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The tumor invades surrounding fat, but retains its nested growth pattern.

Irregular nests of monotonous cells with fibrous septation can be appreciated. The tumor cells exhibit the characteristic finely dispersed chromatin and inconspicuous nucleoli.

Areas of punctate tumor necrosis is consistent with the designation of atypical carcinoid. The tumor was positive for chromogranin.


Primary neuroendocrine tumors of the thymus are thought to arise from neuroendocrine cells that normally reside in the thymus (Fletcher). As with other neuroendocrine tumors, they are subclassified as carcinoid (well differentiated), atypical carcinoid (moderately differentiated), and small cell/large cell neuroendocrine carcinoma (poorly differentiated). These are uncommon tumors and appear to behave more aggressively compared to bronchial carcinoids (Weidner).

Features that characterize atypical carcinoids include increased mitotic activity 2-10 MF per 10 HPF and the presence of coagulative necrosis, which may be punctate(Fletcher).


There is a male predominance (M:F of 3:1). Patients may be asymptomatic, present with symptoms related to a mediastinal mass (couch, chest pain, SVC syndrome). About 1/3 experience Cushing syndrome due to secretion of ectopic ACTH (Weidner, Fletcher).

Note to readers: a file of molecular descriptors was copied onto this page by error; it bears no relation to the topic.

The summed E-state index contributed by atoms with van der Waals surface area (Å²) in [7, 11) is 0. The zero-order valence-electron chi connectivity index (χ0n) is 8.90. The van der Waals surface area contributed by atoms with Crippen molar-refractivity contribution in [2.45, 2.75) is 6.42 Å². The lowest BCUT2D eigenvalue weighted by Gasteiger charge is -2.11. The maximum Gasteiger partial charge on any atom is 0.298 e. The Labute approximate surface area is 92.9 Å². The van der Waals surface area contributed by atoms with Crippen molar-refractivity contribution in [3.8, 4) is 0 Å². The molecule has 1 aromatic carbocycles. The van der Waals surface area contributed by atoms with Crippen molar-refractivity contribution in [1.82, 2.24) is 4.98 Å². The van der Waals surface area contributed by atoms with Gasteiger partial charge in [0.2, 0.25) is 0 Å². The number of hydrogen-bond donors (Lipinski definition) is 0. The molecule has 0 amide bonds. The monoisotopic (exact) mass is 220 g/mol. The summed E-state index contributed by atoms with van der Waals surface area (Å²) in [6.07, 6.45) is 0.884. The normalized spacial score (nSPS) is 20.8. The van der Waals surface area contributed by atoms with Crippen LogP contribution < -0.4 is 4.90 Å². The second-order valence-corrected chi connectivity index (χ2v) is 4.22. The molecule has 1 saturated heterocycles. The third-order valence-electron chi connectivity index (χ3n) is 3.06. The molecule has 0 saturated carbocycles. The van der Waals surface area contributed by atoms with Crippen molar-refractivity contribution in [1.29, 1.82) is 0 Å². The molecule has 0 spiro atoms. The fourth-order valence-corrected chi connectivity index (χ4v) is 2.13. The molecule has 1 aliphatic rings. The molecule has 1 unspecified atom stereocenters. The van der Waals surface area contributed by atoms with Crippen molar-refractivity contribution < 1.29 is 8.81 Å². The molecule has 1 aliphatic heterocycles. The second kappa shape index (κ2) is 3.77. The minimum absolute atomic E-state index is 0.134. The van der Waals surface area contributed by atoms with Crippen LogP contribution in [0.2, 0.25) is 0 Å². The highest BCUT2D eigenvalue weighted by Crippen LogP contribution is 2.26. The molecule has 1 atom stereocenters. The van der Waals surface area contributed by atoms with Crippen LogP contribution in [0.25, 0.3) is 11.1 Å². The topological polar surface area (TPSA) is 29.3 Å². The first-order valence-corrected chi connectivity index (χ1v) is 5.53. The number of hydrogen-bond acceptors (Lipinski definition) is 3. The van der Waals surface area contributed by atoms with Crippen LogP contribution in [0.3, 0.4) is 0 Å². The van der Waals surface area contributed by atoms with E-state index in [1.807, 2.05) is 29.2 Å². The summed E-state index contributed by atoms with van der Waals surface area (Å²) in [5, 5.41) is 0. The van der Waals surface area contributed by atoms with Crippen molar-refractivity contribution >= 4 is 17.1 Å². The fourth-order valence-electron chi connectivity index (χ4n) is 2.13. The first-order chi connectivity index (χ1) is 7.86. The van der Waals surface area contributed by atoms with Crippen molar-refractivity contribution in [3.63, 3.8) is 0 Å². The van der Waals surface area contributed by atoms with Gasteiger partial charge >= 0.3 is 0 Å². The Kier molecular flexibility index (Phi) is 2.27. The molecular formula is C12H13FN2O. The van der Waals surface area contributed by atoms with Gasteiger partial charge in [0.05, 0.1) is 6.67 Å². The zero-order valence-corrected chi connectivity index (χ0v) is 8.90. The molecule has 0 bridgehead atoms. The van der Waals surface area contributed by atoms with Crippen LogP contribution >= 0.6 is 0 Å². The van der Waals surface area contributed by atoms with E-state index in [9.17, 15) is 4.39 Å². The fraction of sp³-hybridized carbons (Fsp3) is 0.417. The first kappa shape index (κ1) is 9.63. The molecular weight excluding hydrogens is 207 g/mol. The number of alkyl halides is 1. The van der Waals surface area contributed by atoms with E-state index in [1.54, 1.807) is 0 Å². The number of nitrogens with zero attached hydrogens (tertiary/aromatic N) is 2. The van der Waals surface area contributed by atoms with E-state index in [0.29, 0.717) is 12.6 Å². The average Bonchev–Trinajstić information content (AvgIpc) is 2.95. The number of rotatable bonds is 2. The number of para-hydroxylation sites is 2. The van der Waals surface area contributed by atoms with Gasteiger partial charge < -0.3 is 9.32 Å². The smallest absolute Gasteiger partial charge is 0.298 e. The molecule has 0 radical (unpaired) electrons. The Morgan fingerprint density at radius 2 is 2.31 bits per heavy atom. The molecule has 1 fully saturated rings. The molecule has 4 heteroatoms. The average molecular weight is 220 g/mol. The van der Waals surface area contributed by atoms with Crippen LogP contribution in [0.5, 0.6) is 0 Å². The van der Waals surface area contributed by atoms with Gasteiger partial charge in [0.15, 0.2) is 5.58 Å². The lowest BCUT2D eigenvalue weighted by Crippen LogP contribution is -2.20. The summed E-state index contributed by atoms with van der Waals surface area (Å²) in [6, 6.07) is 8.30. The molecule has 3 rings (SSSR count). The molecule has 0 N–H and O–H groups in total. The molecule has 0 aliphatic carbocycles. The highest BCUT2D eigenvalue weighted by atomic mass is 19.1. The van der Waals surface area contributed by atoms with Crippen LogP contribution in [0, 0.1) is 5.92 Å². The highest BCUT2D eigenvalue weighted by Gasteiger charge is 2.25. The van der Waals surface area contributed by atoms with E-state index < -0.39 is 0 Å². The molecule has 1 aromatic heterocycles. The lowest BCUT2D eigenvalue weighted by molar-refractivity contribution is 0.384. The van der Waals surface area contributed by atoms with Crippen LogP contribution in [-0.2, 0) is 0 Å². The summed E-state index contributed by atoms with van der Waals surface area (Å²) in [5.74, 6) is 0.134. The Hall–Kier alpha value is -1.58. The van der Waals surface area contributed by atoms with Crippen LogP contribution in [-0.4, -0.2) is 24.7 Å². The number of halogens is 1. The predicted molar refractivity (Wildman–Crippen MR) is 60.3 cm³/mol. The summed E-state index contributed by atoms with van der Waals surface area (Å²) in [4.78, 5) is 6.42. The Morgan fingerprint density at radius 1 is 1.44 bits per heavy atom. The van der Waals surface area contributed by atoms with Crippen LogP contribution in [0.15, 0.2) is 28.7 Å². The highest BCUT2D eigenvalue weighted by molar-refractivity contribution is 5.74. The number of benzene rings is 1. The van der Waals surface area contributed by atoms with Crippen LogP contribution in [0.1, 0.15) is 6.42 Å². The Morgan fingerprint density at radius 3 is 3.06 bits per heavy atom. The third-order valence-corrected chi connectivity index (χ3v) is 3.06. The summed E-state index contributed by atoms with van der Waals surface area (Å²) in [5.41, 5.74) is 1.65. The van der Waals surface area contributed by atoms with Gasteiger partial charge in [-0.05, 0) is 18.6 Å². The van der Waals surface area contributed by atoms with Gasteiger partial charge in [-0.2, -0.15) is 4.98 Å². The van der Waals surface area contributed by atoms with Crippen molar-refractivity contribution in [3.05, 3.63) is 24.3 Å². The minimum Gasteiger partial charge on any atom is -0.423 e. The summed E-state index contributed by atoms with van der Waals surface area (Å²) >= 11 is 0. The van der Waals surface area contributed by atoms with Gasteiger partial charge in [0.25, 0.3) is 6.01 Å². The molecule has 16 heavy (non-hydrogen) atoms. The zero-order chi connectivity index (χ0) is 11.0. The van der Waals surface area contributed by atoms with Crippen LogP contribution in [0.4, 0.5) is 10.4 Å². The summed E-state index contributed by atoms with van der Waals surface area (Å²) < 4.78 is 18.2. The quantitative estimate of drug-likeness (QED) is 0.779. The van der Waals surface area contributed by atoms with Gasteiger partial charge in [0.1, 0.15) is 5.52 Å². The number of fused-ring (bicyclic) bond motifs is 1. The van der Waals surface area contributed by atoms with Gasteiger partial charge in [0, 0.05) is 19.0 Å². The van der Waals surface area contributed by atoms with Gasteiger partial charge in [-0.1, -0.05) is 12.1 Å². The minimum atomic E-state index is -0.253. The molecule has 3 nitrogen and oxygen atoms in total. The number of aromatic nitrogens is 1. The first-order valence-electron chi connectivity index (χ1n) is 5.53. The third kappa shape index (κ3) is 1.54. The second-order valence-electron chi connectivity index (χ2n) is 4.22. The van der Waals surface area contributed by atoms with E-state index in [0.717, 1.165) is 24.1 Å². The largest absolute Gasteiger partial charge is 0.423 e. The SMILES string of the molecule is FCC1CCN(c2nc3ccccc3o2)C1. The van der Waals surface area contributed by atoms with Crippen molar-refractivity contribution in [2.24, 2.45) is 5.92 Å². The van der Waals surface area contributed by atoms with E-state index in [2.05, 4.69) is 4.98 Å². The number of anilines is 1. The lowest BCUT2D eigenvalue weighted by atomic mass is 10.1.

Up to 25% of thymic carcinoids are associated with MEN type I (Fletcher). Note, however, that thymic neuroendocrine tumors are not associated with the paraneoplastic syndromes seen in thymomas such as myasthenia gravis and hypogammaglobulinemia. Carcinoid syndrome is also not seen in this tumor.


Distant metastases (most commonly to the lung, bone and liver) occurs in a third of the cases. The prognosis is poor and the tumor is generally resistance to chemotherapy or radiation (Fletcher).


- Neuroendocrine carcinomas of the thymus may take the form of either moderately and well-differentiated tumors (thymic carcinoid) or poorly differentiated neoplasms (small cell neuroendocrine carcinoma)

- Unlike neuroendocrine tumors in other sites, those in the thymus are potentially quite morphologically varied -- those with spindle cells, with mucinous stroma, with divergent cell lines including mesenchymal elements and amyloid-like stroma and cases with small cell carcinoma or oncyocytic features have been described (Moran)


Fletcher CDM, ed. Diagnostic Histopathology of Tumors. 3rd Ed. Philadelphia, PA: Elsevier; 2007: 1337-8.

Weidner N, et al. Modern Surgical Pathology Philadelphia, PA: Saunders 2003: 470-1.

Moran CA, Suster S. Primary Neuroendocrine Carcinoma (Thymic Carcinoid) of the Thymus with Prominent Oncocytic Features: A Clinicopathologic Study of 22 Cases. Mod Pathol 2000;13(5):489–494

Last updated: 2012-01-19
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